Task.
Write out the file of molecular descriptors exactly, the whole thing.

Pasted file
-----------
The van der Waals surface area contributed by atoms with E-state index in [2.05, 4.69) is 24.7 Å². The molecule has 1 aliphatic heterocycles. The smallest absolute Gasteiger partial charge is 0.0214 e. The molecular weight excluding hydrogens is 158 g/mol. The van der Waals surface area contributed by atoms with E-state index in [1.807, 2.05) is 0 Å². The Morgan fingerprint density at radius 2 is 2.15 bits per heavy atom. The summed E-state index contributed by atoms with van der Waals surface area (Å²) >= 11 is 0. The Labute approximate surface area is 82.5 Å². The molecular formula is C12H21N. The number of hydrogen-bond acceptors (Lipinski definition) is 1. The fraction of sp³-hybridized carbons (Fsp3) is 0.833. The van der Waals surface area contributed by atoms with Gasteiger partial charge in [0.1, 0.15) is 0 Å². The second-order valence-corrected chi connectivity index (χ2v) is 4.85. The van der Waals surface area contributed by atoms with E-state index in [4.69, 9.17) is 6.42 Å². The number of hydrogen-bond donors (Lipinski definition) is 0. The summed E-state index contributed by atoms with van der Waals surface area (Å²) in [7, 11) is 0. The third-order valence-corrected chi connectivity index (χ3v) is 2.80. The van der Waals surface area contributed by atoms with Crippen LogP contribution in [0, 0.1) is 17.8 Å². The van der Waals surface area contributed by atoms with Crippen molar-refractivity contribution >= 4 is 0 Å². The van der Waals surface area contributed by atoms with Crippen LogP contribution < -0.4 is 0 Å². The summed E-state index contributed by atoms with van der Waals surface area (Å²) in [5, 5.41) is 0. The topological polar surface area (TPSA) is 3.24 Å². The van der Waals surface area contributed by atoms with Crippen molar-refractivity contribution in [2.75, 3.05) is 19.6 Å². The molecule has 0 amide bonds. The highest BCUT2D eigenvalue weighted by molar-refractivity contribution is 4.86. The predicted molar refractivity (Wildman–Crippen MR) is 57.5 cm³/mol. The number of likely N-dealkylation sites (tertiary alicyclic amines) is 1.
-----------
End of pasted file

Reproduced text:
The van der Waals surface area contributed by atoms with E-state index in [2.05, 4.69) is 24.7 Å². The molecule has 1 aliphatic heterocycles. The smallest absolute Gasteiger partial charge is 0.0214 e. The molecular weight excluding hydrogens is 158 g/mol. The van der Waals surface area contributed by atoms with E-state index in [1.807, 2.05) is 0 Å². The Morgan fingerprint density at radius 2 is 2.15 bits per heavy atom. The summed E-state index contributed by atoms with van der Waals surface area (Å²) >= 11 is 0. The Labute approximate surface area is 82.5 Å². The molecular formula is C12H21N. The number of hydrogen-bond acceptors (Lipinski definition) is 1. The fraction of sp³-hybridized carbons (Fsp3) is 0.833. The van der Waals surface area contributed by atoms with Gasteiger partial charge in [0.1, 0.15) is 0 Å². The second-order valence-corrected chi connectivity index (χ2v) is 4.85. The van der Waals surface area contributed by atoms with E-state index in [4.69, 9.17) is 6.42 Å². The number of hydrogen-bond donors (Lipinski definition) is 0. The summed E-state index contributed by atoms with van der Waals surface area (Å²) in [7, 11) is 0. The third-order valence-corrected chi connectivity index (χ3v) is 2.80. The van der Waals surface area contributed by atoms with Crippen LogP contribution in [0, 0.1) is 17.8 Å². The van der Waals surface area contributed by atoms with Crippen molar-refractivity contribution >= 4 is 0 Å². The van der Waals surface area contributed by atoms with Crippen LogP contribution < -0.4 is 0 Å². The summed E-state index contributed by atoms with van der Waals surface area (Å²) in [5, 5.41) is 0. The topological polar surface area (TPSA) is 3.24 Å². The van der Waals surface area contributed by atoms with Crippen molar-refractivity contribution in [2.75, 3.05) is 19.6 Å². The molecule has 0 amide bonds. The highest BCUT2D eigenvalue weighted by molar-refractivity contribution is 4.86. The predicted molar refractivity (Wildman–Crippen MR) is 57.5 cm³/mol. The number of likely N-dealkylation sites (tertiary alicyclic amines) is 1.